Slip And Fall In A Public Place

Occupiers (including owners of private property and public authorities), have a duty of care toward people coming onto their land. They must take reasonable care to make sure people coming onto their property are not exposed to risks that are likely to cause injury, such as a slip and fall.  This means that if there is something that is potentially dangerous on their property they must rectify it or warn people of the danger.

Slip and fall - can I claim compensation?


You may be able to
for injuries that result from a slip and fall if it was caused by someone else’s negligence or carelessness. Simply injuring yourself while you are on public property or in a shopping centre, restaurant or carpark does not automatically entitle you to be paid compensation for your injuries by the occupier.


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I slipped on spilled food / drink in a shopping centre can I claim compensation?


Shopping centres often have polished floors which are slippery when wet and it is common for patrons, especially children, to drop or spill food or drinks while they are walking around. This poses a legitimate slip and fall risk. 

For this reason, shopping centres are required to have a system of inspection for identifying and clearing spills. However, the law recognises that it is unreasonable to expect that all spills can be rectified all of the time and entrants at shopping centres are also required to take reasonable care for their own safety and to watch where they are walking. 

Where a shopping centre can prove that they adhered to an adequate system of inspection and clearing of spills, this is usually sufficient to discharge their due of care. On the other hand, if there is evidence that they did not respond quickly enough to reported spills or failed to carry out sufficient inspections to identify slipping risks, they may be liable for any injuries that result.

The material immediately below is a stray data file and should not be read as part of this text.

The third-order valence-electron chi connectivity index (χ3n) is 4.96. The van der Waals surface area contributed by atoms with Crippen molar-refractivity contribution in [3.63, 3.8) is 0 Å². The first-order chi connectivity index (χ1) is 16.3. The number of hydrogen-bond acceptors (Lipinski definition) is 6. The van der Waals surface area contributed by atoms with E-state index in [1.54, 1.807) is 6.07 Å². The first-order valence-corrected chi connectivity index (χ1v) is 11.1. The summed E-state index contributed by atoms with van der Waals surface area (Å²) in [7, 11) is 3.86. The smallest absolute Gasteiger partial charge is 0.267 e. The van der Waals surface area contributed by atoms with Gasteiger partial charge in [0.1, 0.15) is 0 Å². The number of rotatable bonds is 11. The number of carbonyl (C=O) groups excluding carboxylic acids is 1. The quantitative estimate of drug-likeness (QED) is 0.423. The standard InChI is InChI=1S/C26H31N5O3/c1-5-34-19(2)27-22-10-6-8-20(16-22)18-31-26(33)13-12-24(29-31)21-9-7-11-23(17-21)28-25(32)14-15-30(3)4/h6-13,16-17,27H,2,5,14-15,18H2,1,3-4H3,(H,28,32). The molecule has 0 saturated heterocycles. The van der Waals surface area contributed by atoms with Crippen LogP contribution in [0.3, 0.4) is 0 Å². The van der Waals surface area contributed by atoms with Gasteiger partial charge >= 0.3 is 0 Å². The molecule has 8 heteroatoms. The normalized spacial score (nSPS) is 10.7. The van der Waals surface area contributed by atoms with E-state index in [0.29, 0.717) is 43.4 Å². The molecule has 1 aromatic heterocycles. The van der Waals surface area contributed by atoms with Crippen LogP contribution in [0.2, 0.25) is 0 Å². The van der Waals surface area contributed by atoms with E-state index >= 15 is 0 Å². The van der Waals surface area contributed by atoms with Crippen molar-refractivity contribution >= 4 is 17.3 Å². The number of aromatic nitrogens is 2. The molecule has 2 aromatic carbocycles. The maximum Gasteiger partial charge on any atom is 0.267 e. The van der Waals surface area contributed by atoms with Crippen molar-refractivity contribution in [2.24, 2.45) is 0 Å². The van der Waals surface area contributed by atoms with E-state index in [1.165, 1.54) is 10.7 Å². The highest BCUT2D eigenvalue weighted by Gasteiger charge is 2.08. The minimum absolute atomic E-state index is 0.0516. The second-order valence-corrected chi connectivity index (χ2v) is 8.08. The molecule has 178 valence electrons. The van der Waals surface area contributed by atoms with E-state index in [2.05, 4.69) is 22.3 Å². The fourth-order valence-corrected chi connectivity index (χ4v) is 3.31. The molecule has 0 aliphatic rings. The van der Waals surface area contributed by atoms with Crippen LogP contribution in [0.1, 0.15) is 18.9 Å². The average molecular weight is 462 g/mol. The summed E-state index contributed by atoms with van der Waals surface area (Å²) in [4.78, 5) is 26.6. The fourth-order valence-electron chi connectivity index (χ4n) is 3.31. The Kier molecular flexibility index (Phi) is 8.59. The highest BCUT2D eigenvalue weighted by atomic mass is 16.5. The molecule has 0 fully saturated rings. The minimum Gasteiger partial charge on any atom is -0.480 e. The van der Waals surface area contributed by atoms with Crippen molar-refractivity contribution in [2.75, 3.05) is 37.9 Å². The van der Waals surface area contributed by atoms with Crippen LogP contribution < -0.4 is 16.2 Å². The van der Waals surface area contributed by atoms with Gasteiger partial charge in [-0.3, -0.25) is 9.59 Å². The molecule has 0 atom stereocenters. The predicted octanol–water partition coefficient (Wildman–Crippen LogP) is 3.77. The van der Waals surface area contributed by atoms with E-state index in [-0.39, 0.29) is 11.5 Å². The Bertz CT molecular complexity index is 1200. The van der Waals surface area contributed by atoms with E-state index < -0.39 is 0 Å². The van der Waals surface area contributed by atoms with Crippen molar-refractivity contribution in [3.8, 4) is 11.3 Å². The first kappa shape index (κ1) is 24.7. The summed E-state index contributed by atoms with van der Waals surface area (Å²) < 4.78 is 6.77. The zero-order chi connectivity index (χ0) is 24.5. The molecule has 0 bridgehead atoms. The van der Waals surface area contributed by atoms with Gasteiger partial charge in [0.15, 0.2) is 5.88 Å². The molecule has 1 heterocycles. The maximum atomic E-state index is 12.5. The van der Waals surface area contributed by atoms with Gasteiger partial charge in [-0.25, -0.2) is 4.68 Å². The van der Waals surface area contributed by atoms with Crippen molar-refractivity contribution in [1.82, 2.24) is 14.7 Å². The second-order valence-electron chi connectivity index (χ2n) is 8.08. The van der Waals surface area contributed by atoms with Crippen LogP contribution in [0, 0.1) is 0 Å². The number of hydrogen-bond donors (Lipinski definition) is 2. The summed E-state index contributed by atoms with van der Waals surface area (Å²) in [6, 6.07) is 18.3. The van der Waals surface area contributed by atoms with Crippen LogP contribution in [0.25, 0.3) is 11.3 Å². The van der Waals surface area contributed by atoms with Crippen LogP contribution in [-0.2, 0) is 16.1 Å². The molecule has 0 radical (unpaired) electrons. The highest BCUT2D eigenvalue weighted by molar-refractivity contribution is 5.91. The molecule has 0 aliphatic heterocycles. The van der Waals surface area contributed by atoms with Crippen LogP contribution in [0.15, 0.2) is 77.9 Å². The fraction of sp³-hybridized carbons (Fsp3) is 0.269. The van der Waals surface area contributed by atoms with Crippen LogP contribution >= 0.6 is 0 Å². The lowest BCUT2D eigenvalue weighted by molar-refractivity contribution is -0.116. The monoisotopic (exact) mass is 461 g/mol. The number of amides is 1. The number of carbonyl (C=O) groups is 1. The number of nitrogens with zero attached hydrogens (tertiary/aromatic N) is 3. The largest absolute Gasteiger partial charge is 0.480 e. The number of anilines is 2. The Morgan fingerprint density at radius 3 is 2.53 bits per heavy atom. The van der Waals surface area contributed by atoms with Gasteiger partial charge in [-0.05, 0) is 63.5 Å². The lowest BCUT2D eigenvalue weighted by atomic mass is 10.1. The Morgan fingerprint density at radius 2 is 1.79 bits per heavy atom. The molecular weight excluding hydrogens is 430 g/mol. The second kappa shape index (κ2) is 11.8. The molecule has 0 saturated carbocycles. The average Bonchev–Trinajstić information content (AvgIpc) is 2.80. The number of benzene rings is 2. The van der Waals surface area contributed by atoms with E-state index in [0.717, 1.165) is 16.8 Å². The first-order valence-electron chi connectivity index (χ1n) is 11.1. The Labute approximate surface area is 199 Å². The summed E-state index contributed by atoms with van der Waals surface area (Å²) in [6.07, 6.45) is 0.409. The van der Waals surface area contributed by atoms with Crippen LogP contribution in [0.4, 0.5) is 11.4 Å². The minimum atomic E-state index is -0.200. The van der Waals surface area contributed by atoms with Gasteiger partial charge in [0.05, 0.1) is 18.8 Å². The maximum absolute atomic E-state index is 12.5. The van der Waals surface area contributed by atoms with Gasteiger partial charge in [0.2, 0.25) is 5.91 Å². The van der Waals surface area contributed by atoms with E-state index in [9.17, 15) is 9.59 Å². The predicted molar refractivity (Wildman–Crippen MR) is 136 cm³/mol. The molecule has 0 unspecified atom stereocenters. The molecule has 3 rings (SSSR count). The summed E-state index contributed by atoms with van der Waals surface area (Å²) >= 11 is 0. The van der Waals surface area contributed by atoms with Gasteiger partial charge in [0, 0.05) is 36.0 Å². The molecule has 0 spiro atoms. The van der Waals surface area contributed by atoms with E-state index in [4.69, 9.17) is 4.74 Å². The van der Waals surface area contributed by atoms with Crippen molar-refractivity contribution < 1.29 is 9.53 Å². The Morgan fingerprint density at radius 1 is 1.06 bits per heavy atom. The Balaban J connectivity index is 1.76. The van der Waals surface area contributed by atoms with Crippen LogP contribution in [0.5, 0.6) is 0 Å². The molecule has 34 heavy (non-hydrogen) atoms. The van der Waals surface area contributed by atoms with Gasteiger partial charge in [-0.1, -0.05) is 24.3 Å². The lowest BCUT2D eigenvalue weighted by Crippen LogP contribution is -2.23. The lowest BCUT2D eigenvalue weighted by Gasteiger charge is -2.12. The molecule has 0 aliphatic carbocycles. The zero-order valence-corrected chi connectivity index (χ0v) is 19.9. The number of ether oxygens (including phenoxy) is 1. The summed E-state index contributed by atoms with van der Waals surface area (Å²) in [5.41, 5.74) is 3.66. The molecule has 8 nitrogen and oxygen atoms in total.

Example: Jeff is walking through a shopping centre texting on his phone when he slips in a puddle of spilt soft drink on the floor. Surveillance camera footage showed that the drink was dropped by a patron about an hour prior, however due to insufficient cleaning staff being rostered on that day, there were no inspections of that area of the shopping centre during the morning.  The shopping centre may be found liable for Jeff’s injuries because a proper system of inspection and cleaning was not being implemented at the time of the incident. Because Jeff was texting and failed to look where he was going though, there may be some reduction of his damages for contributory negligence. 
Fiona is walking through a shopping centre when a child in a stroller in front of her drops a milkshake in her path. With no time to react, Fiona steps into the liquid and slips, falling to the ground and sustaining back injuries. Since there was no time for the shopping centre to respond to the spill and nothing they could have done to advert the incident, it is unlikely to be found negligent nor liable for Fiona’s injuries.

I slipped on a freshly mopped floor - can I claim compensation?